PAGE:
The Student News Site of Taipei American School




OPINION | Should gene editing be our future?

Christine L./The Blue & Gold

Gene editing is packaged neatly with a vision of a utopian future. Imagine a world where all disease is cured, when we have the potential to live forever without the hindrance of age, and where we can live out our lives without fear of ill-health ever again. This vision of the future might sound appealing, but it is likely unrealistic and misleading considering the current state of gene editing.
Gene editing is a relatively new technology. For instance, CRISPR editing, a type of gene editing technology, was only harnessed for genetic editing in 2013. CRISPR editing and other gene editing technology has some unanswered ethical questions about its use and, more importantly, some dangerous side-effects which should make us hesitant of using it.
The ethics of gene editing is questionable at best. Once gene editing is made widely-accessible, it is entirely plausible to suggest that gene editing could be employed for eugenic or discriminatory purposes. Creating an “improved” human species has long been the dream of eugenicists.
Although the threat of eugenics might seem far off, with the emergence of gene editing, that potential is still very much present. The societal applications of gene editing “jeopardize the inherent and therefore equal dignity of all human beings and renew eugenics,” a recent UNESCO panel of experts on gene editing said. Being able to determine a child’s characteristics before birth may lead to the prioritization of certain traits over others. In a system where  parents have so much power, their potentially racist or ableist tendencies could spill over to affect the way they “construct” their children.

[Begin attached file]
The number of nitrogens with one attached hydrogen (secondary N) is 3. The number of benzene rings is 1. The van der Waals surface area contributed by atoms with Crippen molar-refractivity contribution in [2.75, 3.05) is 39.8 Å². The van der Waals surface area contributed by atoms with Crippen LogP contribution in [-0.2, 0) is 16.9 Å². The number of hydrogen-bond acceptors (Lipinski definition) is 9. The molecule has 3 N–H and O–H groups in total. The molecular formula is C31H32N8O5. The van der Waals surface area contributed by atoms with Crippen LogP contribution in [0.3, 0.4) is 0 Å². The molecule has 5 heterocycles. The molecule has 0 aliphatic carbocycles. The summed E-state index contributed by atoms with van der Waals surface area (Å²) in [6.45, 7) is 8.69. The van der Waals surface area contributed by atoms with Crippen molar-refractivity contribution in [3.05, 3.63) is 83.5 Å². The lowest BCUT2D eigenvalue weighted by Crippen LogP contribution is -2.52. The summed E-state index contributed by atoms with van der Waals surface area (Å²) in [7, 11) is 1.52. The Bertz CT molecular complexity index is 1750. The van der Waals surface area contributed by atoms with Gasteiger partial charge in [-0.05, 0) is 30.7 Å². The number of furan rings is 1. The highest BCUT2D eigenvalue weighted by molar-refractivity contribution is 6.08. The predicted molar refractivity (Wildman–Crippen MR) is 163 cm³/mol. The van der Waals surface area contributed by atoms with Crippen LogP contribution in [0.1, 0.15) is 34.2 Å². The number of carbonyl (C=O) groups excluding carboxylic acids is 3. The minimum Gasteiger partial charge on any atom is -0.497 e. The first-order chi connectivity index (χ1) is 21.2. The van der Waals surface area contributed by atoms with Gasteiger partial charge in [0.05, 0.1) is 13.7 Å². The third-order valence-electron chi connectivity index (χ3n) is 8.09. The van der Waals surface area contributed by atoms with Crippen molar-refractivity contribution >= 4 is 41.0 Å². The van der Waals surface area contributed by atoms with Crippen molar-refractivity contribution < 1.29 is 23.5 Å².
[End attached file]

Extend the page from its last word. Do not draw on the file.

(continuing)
Especially in countries with a history of ethnic cleansing like Rwanda and in countries with extreme anti-LGBTQ+ laws like Saudi Arabia, the ability for the government to wield gene editing in an unethical way should not be underestimated.
Besides, we still do not know what gene editing will look like, what policies and regulations could be passed for gene editing, or when gene editing will become available. All these unanswered questions make it fundamentally unethical for us to approve gene editing especially since we know so little about it.
Gene editing also has dangerous side-effects and mutations. According to the National Human Genome Institute in a 2017 article, the possibility of off-target genetic effects where edits happen in the wrong place or mosaicism, when some cells carry the edit but others do not, is a huge safety concern.These effects are extremely dangerous because these mutations can be passed down to offspring.
Gene editing might seem like a generation-defining solution for disease and unhealthiness but we should think twice before we use it. The ethical and practical implications are still under-tested, and it would be premature for us to rush into it.

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